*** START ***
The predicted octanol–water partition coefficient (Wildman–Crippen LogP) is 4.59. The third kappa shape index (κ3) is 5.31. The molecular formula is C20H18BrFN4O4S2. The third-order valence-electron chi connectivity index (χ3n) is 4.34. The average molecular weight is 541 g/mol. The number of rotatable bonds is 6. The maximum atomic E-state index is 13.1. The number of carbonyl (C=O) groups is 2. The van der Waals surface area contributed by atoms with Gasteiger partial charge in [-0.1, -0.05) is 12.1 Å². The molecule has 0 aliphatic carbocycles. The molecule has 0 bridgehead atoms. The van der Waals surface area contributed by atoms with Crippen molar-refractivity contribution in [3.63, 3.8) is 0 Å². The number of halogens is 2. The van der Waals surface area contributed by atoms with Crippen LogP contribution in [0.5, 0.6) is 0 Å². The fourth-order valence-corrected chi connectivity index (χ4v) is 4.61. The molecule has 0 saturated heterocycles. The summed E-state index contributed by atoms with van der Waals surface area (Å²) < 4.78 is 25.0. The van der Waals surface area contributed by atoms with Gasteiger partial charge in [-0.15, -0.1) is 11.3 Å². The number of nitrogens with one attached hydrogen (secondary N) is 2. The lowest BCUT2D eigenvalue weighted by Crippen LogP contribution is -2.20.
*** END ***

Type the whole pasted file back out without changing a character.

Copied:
The predicted octanol–water partition coefficient (Wildman–Crippen LogP) is 4.59. The third kappa shape index (κ3) is 5.31. The molecular formula is C20H18BrFN4O4S2. The third-order valence-electron chi connectivity index (χ3n) is 4.34. The average molecular weight is 541 g/mol. The number of rotatable bonds is 6. The maximum atomic E-state index is 13.1. The number of carbonyl (C=O) groups is 2. The van der Waals surface area contributed by atoms with Gasteiger partial charge in [-0.1, -0.05) is 12.1 Å². The molecule has 0 aliphatic carbocycles. The molecule has 0 bridgehead atoms. The van der Waals surface area contributed by atoms with Crippen molar-refractivity contribution in [3.63, 3.8) is 0 Å². The number of halogens is 2. The van der Waals surface area contributed by atoms with Crippen LogP contribution in [0.5, 0.6) is 0 Å². The fourth-order valence-corrected chi connectivity index (χ4v) is 4.61. The molecule has 0 saturated heterocycles. The summed E-state index contributed by atoms with van der Waals surface area (Å²) < 4.78 is 25.0. The van der Waals surface area contributed by atoms with Gasteiger partial charge in [-0.15, -0.1) is 11.3 Å². The number of nitrogens with one attached hydrogen (secondary N) is 2. The lowest BCUT2D eigenvalue weighted by Crippen LogP contribution is -2.20.